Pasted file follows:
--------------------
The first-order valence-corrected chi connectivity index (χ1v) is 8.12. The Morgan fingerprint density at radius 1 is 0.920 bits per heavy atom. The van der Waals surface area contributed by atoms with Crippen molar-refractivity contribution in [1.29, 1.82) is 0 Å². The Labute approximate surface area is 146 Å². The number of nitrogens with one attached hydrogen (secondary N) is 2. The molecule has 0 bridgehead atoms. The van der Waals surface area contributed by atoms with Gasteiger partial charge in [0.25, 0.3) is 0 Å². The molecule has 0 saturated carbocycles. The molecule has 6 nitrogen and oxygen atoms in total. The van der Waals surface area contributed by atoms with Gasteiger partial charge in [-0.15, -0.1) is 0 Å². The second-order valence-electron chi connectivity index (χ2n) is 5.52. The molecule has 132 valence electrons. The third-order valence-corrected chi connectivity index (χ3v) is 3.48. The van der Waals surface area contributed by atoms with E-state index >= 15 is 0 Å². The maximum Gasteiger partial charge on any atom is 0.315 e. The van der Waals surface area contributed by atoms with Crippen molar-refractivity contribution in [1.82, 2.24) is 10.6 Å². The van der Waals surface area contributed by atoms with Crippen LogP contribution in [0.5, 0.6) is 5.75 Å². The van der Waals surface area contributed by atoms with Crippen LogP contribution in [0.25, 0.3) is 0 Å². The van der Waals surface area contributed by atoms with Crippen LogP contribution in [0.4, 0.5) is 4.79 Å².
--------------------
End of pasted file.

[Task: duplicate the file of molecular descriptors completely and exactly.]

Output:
The first-order valence-corrected chi connectivity index (χ1v) is 8.12. The Morgan fingerprint density at radius 1 is 0.920 bits per heavy atom. The van der Waals surface area contributed by atoms with Crippen molar-refractivity contribution in [1.29, 1.82) is 0 Å². The Labute approximate surface area is 146 Å². The number of nitrogens with one attached hydrogen (secondary N) is 2. The molecule has 0 bridgehead atoms. The van der Waals surface area contributed by atoms with Gasteiger partial charge in [0.25, 0.3) is 0 Å². The molecule has 0 saturated carbocycles. The molecule has 6 nitrogen and oxygen atoms in total. The van der Waals surface area contributed by atoms with Gasteiger partial charge in [-0.15, -0.1) is 0 Å². The second-order valence-electron chi connectivity index (χ2n) is 5.52. The molecule has 132 valence electrons. The third-order valence-corrected chi connectivity index (χ3v) is 3.48. The van der Waals surface area contributed by atoms with E-state index >= 15 is 0 Å². The maximum Gasteiger partial charge on any atom is 0.315 e. The van der Waals surface area contributed by atoms with Crippen molar-refractivity contribution in [1.82, 2.24) is 10.6 Å². The van der Waals surface area contributed by atoms with Crippen LogP contribution in [0.5, 0.6) is 5.75 Å². The van der Waals surface area contributed by atoms with Crippen LogP contribution in [0.25, 0.3) is 0 Å². The van der Waals surface area contributed by atoms with Crippen LogP contribution in [0.4, 0.5) is 4.79 Å².